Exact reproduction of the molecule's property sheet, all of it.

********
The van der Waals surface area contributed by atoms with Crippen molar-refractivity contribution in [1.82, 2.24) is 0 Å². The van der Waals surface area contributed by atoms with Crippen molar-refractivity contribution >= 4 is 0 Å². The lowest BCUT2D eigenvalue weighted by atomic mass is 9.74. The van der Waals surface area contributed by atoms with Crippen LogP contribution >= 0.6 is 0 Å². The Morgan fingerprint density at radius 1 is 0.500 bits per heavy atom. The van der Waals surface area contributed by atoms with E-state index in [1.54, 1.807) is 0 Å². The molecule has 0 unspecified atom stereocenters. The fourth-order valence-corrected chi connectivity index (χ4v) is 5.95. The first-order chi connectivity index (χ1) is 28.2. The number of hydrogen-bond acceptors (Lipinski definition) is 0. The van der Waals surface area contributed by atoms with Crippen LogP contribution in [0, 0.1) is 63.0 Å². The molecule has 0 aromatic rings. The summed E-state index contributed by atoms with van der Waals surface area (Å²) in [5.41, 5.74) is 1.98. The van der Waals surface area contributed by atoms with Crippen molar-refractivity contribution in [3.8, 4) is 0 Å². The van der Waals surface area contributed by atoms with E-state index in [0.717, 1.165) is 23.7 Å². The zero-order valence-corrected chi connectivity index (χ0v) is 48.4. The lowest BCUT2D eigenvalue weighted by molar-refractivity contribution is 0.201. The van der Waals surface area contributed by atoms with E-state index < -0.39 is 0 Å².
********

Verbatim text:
The van der Waals surface area contributed by atoms with Crippen molar-refractivity contribution in [1.82, 2.24) is 0 Å². The van der Waals surface area contributed by atoms with Crippen molar-refractivity contribution >= 4 is 0 Å². The lowest BCUT2D eigenvalue weighted by atomic mass is 9.74. The van der Waals surface area contributed by atoms with Crippen LogP contribution >= 0.6 is 0 Å². The Morgan fingerprint density at radius 1 is 0.500 bits per heavy atom. The van der Waals surface area contributed by atoms with E-state index in [1.54, 1.807) is 0 Å². The molecule has 0 unspecified atom stereocenters. The fourth-order valence-corrected chi connectivity index (χ4v) is 5.95. The first-order chi connectivity index (χ1) is 28.2. The number of hydrogen-bond acceptors (Lipinski definition) is 0. The van der Waals surface area contributed by atoms with Crippen LogP contribution in [0, 0.1) is 63.0 Å². The molecule has 0 aromatic rings. The summed E-state index contributed by atoms with van der Waals surface area (Å²) in [5.41, 5.74) is 1.98. The van der Waals surface area contributed by atoms with Crippen molar-refractivity contribution in [3.8, 4) is 0 Å². The van der Waals surface area contributed by atoms with E-state index in [0.717, 1.165) is 23.7 Å². The zero-order valence-corrected chi connectivity index (χ0v) is 48.4. The lowest BCUT2D eigenvalue weighted by molar-refractivity contribution is 0.201. The van der Waals surface area contributed by atoms with E-state index < -0.39 is 0 Å².